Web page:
Science Fair Project Encyclopedia
Key to the formation of any steel is the conversion of iron oxide, into iron. Iron is not found in its elemental state due to free oxygen in the atmosphere, so some method must be used to remove the oxygen again and return the iron to a pure state. The most basic way to do this is to heat it in the presence of carbon, which will then combine with the oxygen to form carbon dioxide, leaving pure iron.
Luckily one common source of carbon is charcoal, which happens to be one of the few common fuels that also burns with enough heat to cause the reaction to occur. Simply heating the iron directly leaves the resulting alloy with a very high carbon content, often 4 to 5%. In this condition it is rather brittle, and not considered steel, but rather pig iron. Lower carbon steels can be produced, but only if the mixing of the carbon and iron is more carefully controlled. Crucible steels use this process, controlling the mixture rates by confining the iron in high-temperature containers instead of placing it on the charcoal directly. Modern methods instead remove carbon from the pig iron, due to its low cost.
The first form of crucible steel was wootz, developed in India some time around 300 AD. In this system the iron was mixed with glass and then slowly heated and then cooled. As the mixture cooled the glass would bond to impurities in the steel and then float to the surface, leaving the steel considerably more pure. Carbon could enter the iron by diffusing in through the porous walls of the crucibles. Carbon dioxide would not react with the iron, but the small amounts of carbon monoxide could, adding carbon to the mix with some level of control. Wootz was widely exported throughout the Middle East, where it was combined with a local production technique around 1000 AD to produce Damascus steel, famed throughout the world.
As early as the 17th century, Europeans knew of India's ability to make crucible steel from reports brought back by travellers who had observed the process at several places in southern India. Several attempts were made to import the process, but failed because the exact technique remained a mystery. Studies of wootz were made in an attempt to understand its secrets, including a major effort by the famous scientist, Michael Faraday, son of a blacksmith. Working with a local cutlery manufacturer he wrongly concluded that it was the addition of aluminium oxide and silica from the glass that gave wootz its unique properties.
Nevertheless it was possible to produce quality steel in Europe, by importing the highly valued Swedish ore. Although it was not understood at the time, the Swedish ore contained very low levels of common impurities, leading to higher quality irons and steels from otherwise identical techniques applied to other ores. Swedish iron was packed into stone boxes in layers with charcoal in between them and heated in a furnace for an entire week. The result was an bar of metal known as blister steel - the surface of the bars became uneven from a multitude of blisters (or blebs) - which varied in quality from one bar to the next and within each bar. A number of blister rods were then wrapped into a larger bundle and re-heated and hammer-forged to mix together and even out the carbon content, resulting in the final product, shear steel. Germany was particularly well invested in this process, largely due to being physically close to Sweden, and became a major steel exporter in the 18th century. The technique was later improved as the cementation process.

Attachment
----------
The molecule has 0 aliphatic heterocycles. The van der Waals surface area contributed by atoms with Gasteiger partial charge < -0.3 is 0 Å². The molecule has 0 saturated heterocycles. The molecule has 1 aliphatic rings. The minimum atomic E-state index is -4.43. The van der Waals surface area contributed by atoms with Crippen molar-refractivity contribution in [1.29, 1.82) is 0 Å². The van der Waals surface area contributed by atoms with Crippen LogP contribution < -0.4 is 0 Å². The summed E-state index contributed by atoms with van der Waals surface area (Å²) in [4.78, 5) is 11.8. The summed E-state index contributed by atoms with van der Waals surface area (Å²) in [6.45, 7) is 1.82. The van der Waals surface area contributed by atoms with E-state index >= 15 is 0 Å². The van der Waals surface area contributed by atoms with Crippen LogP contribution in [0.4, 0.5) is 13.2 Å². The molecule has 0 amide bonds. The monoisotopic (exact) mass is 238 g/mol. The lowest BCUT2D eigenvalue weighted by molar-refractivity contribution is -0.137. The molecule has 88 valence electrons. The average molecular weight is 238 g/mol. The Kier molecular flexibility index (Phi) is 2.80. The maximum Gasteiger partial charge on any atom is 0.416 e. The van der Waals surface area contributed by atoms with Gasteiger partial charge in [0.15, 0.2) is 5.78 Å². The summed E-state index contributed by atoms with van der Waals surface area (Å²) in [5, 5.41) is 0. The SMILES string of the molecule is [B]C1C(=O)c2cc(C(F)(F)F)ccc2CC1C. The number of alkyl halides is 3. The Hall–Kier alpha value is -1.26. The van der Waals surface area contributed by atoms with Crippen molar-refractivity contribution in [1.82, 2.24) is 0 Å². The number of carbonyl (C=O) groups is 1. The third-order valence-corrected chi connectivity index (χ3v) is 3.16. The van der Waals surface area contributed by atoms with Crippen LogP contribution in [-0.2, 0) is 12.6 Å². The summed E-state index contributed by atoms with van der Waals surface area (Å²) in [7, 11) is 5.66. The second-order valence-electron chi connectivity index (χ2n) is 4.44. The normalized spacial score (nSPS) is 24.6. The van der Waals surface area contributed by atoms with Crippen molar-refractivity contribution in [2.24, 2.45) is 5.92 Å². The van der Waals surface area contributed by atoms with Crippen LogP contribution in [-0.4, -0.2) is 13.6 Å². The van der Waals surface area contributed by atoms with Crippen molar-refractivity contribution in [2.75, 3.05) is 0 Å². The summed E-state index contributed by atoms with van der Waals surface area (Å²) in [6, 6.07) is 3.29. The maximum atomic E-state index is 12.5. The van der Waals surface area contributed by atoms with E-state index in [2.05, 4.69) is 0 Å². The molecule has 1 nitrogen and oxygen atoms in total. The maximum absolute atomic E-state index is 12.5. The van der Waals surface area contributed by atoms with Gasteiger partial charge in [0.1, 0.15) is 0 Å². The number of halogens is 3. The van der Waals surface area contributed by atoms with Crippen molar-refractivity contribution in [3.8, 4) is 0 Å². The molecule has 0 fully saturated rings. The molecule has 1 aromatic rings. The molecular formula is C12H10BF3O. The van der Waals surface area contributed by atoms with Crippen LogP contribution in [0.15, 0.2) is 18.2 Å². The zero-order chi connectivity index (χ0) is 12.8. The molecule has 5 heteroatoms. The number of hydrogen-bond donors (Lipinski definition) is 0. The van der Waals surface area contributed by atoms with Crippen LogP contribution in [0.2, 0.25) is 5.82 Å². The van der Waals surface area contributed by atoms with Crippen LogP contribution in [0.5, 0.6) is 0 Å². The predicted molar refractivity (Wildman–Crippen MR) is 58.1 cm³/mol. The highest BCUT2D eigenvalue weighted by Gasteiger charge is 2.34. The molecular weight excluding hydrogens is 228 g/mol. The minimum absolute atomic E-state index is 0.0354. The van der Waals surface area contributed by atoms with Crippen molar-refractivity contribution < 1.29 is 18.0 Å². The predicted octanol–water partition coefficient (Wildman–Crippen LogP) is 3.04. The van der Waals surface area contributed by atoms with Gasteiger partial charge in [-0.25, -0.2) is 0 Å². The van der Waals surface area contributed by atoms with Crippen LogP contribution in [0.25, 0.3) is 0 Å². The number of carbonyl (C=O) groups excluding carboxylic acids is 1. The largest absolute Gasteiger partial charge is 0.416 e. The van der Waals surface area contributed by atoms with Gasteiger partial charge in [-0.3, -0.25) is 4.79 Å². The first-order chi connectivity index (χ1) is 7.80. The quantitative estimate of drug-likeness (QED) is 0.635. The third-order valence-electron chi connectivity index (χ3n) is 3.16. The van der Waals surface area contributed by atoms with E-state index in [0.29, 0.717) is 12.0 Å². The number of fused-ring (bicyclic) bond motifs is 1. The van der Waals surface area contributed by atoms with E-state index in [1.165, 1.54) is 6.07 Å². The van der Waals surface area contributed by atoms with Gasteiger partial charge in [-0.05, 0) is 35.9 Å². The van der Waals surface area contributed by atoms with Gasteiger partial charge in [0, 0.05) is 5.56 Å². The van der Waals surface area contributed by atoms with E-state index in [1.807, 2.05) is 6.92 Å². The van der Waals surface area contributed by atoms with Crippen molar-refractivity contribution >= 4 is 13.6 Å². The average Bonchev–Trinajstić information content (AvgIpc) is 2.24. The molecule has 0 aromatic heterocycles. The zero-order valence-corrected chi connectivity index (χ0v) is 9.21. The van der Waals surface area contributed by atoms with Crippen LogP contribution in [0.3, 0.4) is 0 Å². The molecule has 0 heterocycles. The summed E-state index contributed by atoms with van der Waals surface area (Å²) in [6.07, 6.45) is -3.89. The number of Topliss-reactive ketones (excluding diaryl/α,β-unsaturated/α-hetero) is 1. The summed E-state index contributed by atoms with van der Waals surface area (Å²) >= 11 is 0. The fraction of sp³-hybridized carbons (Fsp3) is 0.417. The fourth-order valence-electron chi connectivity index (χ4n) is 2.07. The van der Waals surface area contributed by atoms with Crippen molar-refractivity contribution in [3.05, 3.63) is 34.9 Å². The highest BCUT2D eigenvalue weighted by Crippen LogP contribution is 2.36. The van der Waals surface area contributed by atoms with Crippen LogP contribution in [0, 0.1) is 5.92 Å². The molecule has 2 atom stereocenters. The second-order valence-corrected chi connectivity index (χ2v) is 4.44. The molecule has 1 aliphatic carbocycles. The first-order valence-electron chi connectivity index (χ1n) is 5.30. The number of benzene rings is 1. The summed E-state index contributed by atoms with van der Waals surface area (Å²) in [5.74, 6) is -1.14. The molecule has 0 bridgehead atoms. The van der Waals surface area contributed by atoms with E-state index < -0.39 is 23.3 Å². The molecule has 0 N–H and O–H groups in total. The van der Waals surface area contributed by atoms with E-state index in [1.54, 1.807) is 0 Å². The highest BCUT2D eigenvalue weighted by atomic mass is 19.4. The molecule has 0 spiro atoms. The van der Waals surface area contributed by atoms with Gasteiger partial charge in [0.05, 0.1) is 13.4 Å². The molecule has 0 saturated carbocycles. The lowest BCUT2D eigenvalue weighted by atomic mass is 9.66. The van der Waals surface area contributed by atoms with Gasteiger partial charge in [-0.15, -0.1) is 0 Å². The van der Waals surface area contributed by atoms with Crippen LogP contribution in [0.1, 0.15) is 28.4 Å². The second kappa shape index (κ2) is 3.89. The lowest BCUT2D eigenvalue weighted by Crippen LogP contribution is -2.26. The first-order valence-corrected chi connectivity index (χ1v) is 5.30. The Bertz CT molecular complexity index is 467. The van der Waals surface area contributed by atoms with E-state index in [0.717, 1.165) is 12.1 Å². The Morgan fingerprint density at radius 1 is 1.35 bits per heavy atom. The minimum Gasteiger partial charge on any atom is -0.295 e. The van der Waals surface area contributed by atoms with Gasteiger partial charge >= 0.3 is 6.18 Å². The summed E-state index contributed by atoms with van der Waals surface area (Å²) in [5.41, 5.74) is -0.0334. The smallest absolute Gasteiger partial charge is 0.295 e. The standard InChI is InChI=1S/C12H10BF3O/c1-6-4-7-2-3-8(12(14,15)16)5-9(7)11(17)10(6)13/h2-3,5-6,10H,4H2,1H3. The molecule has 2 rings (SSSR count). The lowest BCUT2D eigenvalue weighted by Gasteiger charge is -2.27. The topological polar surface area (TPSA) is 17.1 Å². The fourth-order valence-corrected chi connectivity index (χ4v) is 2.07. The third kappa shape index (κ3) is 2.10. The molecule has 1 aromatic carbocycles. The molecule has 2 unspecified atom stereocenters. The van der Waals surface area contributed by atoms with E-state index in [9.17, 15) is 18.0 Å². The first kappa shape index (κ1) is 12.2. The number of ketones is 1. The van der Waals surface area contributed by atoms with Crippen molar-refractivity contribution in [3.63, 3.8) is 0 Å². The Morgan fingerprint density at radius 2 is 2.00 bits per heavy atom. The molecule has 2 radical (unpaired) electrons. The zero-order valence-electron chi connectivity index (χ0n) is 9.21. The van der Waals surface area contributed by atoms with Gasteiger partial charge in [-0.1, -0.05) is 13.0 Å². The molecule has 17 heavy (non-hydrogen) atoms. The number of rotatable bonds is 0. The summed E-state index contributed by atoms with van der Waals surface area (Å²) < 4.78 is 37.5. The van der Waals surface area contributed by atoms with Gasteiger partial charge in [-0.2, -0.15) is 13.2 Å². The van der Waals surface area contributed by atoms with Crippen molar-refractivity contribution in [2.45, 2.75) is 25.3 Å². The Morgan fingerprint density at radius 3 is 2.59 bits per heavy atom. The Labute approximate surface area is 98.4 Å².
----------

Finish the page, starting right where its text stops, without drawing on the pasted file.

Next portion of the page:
Meanwhile a new technique was developed in England by Benjamin Huntsman, a clockmaker in search of a better steel for clock springs. It was only in 1740 after he moved to Handsworth near Sheffield, and after years of experimenting in secret he perfected his process. Huntsman's system used a coke-fired furnace capable of reaching 1600 °C, into which ten or twelve clay crucibles, each holding about 15 kg of iron, were placed. When the pots are at a white heat they are charged with blister steel broken into lumps of about ½ kg, and a flux to help remove impurities. The pots are removed after about 3 hours in the furnace, impurities skimmed off, and the molten steel poured into ingots. Sheffield's Abbeydale Industrial Hamlet has preserved a water-wheel powered, scythe-making works dating from Huntsman's times, which is still operated for the public, several times per year using crucible steel made on the Abbeydale site.
Before the introduction of Huntsman's technique, Sheffield produced about 200 tonnes of steel per year based on Swedish ore. The introduction of Huntsman's technique changed this radically; one hundred years later the amount had risen to over 80,000 tonnes per year - almost half of Europe's total production. This discovery enabled Sheffield to develop from a small township into one of Europe's leading industrial cities.
Another form of crucible steel was developed in 1837 by the Russian engineer, Pavel Anosov . His technique relied less on the heating and cooling, and more on the quenching process of rapidly cooling the molten steel when the right crystal structure had formed within. He called his steel bulat; its secret died with him.
Crucible steels remained the world's best, although very expensive, for some time. The introduction of the Bessemer process replaced it outright however, able to produce steel of similar (or better) quality for a fraction of the time and cost.
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